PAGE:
Victoria Tauli-Corpuz, UN Special Rapporteur on the Rights of Indigenous Peoples, says she has observed a global escalation in criminalization and violence towards Indigenous Peoples.
“There is a direct link between respecting collective rights to lands, territories, and resources and the solutions we need to solve the problems of climate change, biodiversity erosion, and cultural erosion,” UN Special Rapporteur Victoria Tauli-Corpuz said last month at the UN Permanent Forum on Indigenous Issues.
Each year, the Permanent Forum brings together Indigenous Peoples, governments, civil society, and academics in New York to discuss the challenges and opportunities facing Indigenous Peoples around the world. The Forum then reports to the UN and advises on ways that member states can better protect indigenous rights.
This year’s theme was “Indigenous Peoples’ collective rights to lands, territories, and resources.” Indigenous leaders from across the globe noted the crucial role that secure rights play in their lives and livelihoods, and in the advancement of sustainable development and climate change mitigation.
Research demonstrates that where indigenous land rights are secure, deforestation rates are lower and carbon storage higher. Ms. Tauli-Corpuz noted that where indigenous land rights are respected, “this is also where we see ecosystems that are better conserved and protected.” Secure rights also have important implications for food security, poverty reduction, and sustainable development.
The Forum’s final report (draft version) highlighted these crucial contributions—but also pointed to slow recognition of indigenous rights around the globe and an alarming trend of criminalization and violence against indigenous human rights defenders.
Indigenous Peoples and local communities customarily claim over 50 percent of the world’s land, yet they have legally recognized rights to just 10 percent.
The Forum recommended that states incorporate the UN Declaration on the Rights of Indigenous Peoples into their national legislation to help close this gap, and draft policies to implement rights effectively.
Ms. Tauli-Corpuz emphasized that “focusing on the collective element of this right is extremely important. This is exactly where the international standards meet implementation challenges on the ground.” In some cases, legal systems only recognize individual rights, or governments fail to demarcate indigenous lands and territories.
“Land-grabbing by private companies is linked to dispossession, human rights violations, conflicts, and in some places even the extinction of Indigenous Peoples,” RRI’s Asia Program Director Kundan Kumar said at a Permanent Forum side event with the FAO. “We must protect these lands—not only for Indigenous Peoples’ sake but for all our sake.”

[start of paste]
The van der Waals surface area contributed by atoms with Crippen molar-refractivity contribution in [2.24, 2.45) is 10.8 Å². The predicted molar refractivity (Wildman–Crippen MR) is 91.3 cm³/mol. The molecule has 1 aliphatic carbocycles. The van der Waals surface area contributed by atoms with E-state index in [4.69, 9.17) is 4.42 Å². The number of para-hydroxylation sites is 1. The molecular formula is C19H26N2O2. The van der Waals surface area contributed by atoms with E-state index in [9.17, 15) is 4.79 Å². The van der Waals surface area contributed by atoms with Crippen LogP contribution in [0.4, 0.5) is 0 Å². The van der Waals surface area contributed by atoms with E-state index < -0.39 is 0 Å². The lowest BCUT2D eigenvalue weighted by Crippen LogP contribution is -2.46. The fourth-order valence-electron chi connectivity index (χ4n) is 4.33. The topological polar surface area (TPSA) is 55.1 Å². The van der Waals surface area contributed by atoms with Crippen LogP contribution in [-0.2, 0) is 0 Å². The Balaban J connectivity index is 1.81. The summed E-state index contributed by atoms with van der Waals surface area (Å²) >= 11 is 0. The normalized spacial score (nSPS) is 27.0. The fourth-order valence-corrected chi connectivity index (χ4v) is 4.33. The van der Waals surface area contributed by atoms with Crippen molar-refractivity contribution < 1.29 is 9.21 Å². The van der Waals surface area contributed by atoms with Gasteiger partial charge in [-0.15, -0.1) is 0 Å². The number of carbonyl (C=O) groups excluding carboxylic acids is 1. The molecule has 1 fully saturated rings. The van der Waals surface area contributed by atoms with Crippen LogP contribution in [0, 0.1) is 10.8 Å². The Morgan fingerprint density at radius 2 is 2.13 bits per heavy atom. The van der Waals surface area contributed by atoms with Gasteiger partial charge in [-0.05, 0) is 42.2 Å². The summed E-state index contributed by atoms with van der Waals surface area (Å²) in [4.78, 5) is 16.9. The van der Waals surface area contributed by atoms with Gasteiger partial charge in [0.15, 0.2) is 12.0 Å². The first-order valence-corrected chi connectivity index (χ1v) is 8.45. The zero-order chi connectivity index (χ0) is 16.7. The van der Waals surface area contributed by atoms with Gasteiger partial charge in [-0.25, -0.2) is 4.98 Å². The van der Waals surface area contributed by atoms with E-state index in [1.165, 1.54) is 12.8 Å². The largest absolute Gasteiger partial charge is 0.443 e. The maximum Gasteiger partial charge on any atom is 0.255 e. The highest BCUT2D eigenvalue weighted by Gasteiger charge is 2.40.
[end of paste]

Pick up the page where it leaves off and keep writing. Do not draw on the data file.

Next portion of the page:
Where rights are not secure, Indigenous Peoples are more vulnerable to poverty, climate shocks, and involuntary displacement—and the forests they protect are more vulnerable to exploitation and deforestation.
The Permanent Forum’s Chair, Mariam Wallet Aboubakrine, summarized the discussions: “We have heard of the tremendous pressure from extractive industries, infrastructure projects, large-scale agriculture, hydroelectric dams, and even conservations efforts that have led to the dispossession and displacement of Indigenous Peoples.”
When Indigenous Peoples defend their customary lands or speak out against rights violations, they are often met with violence. In some cases, they are labeled criminals or terrorists by states. The Philippines government recently labeled several lifelong indigenous activists terrorists, including Ms. Tauli-Corpuz herself and co-convener of the Indigenous Peoples Major Group Joan Carling.
At a side event focused on protecting indigenous human rights defenders, Ms. Carling called this move an attempt to “cripple the indigenous movement in the country because the government now has a grand plan to have our lands and territories taken over by foreign investment for mining, for agribusiness, for energy projects, for logging concessions, and for commercial plantations.”
These problems are not unique to the Philippines. According to Global Witness, 200 human rights defenders were killed in 2016, and 197 were murdered in 2017. Historically, 40 percent of those killed have been Indigenous Peoples.
And criminalizing indigenous activists is even more pervasive. “I have observed a global escalation” in criminalization and violence towards Indigenous Peoples, Ms. Tauli-Corpuz said in her report to the Forum. Noting the many reports of criminalization and violence she receives from around the world, she is preparing her thematic report this year on the topic of violence and criminalization against Indigenous Peoples. “I never realized that I would be one of the exhibits on this subject,” she added.
In the face of these challenges, members of the Permanent Forum urged governments to think of them as allies in the struggle to build a more peaceful, equitable, and sustainable world. “There can be no sustainable development without the respect, protection, and realization of human rights,” Ms. Carling said.
In her closing remarks, Ms. Aboubakrine said that, “It is our responsibility to leave behind a sound and sustainable world for our children and their children.”
About the author: Jamie Kalliongis is the Manager of Strategic Communications at the Rights and Resources Initiative.
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